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Technology thoughts leaking from the brain of "Bill Pytlovany"

Saturday, May 30, 2009

Watching TV on my iTouch with MiFi

Earlier this month I wrote how much I was looking forward to the new Verizon MiFi device. I was so looking forward to this product I showed up at the Verizon store the day it was released. This credit card size device allows me to be my very own personal Wi-Fi “Hotspot”.


Using my laptop when I travel the MiFi replaces my old Verizon USB modem and provides the same bandwidth. As a bonus, the MiFi allows up to 5 connections so my wife and/or grandkids can also use their laptops if we’re stuck in an airport.


One of the main reasons I really wanted the MiFi was to use with my Apple iTouch. I didn’t want an iPhone (which has less memory) to use as my cell, but I did want something to connect me to Twitter, Facebook and other online services. The iTouch supports Wi-Fi so I only had connectivity when I was near a hotspot. Now, I AM a Wi-Fi hotspot where ever I go.


Using Verizon MiFi to watch TV
Watching TV on my iTouch, using Slingbox via MiFi


The same week the MiFi was announced, Slingbox announced Apple had finally approved their iPhone application but with one condition. It wouldn’t allow streaming over the AT&T network but it could use Wi-Fi as a connection. Slingbox is a device connected to my TV/TiVo and the Internet which allows me to watch my TV while I’m out of the house. I figured using the Slingbox software was a great way to test the speed of the MiFi. The result is a B+.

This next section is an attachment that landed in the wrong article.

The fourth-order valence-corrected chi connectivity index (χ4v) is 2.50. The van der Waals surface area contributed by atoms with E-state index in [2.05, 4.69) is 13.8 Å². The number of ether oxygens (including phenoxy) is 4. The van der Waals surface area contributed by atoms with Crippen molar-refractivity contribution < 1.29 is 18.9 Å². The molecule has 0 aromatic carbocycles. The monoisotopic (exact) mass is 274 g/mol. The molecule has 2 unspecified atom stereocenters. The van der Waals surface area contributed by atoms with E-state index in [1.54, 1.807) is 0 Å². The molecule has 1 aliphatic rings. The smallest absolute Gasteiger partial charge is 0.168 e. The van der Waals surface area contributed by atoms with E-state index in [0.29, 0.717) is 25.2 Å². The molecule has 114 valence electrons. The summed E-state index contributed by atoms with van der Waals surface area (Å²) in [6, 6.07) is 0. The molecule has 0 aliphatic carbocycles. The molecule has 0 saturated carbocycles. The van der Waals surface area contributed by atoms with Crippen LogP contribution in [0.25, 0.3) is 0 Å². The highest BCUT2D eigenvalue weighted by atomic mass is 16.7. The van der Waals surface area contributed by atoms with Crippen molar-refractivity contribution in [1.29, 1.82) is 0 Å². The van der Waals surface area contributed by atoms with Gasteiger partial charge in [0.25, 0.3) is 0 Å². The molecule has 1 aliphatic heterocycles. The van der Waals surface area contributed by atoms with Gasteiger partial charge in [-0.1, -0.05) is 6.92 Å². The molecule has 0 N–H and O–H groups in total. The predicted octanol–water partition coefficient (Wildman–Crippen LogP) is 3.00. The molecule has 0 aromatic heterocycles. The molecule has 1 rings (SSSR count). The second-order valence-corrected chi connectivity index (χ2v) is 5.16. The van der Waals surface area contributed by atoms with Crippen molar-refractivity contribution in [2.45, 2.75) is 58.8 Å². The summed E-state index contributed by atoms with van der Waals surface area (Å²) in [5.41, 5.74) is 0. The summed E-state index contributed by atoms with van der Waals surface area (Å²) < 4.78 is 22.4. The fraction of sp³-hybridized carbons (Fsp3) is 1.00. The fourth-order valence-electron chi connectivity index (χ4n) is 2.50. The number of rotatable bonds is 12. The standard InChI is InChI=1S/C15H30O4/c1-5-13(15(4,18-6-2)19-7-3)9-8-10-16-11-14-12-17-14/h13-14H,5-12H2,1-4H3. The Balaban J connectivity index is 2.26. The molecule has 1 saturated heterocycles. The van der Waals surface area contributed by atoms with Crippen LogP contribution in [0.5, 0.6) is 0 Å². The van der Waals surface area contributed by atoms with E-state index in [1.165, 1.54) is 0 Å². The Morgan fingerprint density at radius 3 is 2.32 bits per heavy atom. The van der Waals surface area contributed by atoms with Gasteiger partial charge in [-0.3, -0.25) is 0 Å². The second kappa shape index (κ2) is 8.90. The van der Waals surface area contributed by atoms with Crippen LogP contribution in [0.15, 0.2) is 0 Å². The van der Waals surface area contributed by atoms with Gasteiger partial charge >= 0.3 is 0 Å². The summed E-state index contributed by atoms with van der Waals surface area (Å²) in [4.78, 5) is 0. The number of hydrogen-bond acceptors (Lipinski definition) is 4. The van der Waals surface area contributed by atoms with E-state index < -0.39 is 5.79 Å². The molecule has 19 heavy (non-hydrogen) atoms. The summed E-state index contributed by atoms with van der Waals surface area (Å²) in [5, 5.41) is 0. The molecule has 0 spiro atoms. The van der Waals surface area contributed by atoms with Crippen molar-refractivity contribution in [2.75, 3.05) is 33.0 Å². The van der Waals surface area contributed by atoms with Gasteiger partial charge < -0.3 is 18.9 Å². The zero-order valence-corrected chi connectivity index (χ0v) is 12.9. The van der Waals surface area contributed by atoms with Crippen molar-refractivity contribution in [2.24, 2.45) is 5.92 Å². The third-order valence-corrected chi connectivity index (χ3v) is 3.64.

I use DSLReports.com to do my speed tests and was happy with my first speed test using my laptop and MiFi.


So far the only problem I had was obtaining my new MiFi. Verizon announced they would be available on Sunday, May 17th. When I called my local Verizon store they said, they had plenty and I could come pick one up. I wasn’t happy at all when I arrived to find out, I could only order one which wouldn't arrived until Wednesday. I later found out each store was supplied two units and that they were only to be given to new customers. Verizon that’s a big FAIL.

I’ve been using mine for 10 days now and I love it. Riding in the car, waiting to see my doctor, sitting around the pool, looking up something(showing off) at a friends house it’s a great toy. The battery life spec says four hours and so far it has lived up to its claim. The battery died on my iTouch before the MiFi lost power. For more specifications on the MiFi, click here.


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Sunday, May 24, 2009

WinPatrol Honors World War II Veterans

Memorial Day is always an emotional weekend for my family and others. Last year I discovered a nationwide programs called the Honor Flight Network.  The goal of this charity is to help send World War II veterans to Washington D.C to visit the five year old WWII National Memorial. The Honor Flight Network won’t be around for long because our World War II veterans are passing away at a rate of 1,200 a day.

Patriot Flight Inc.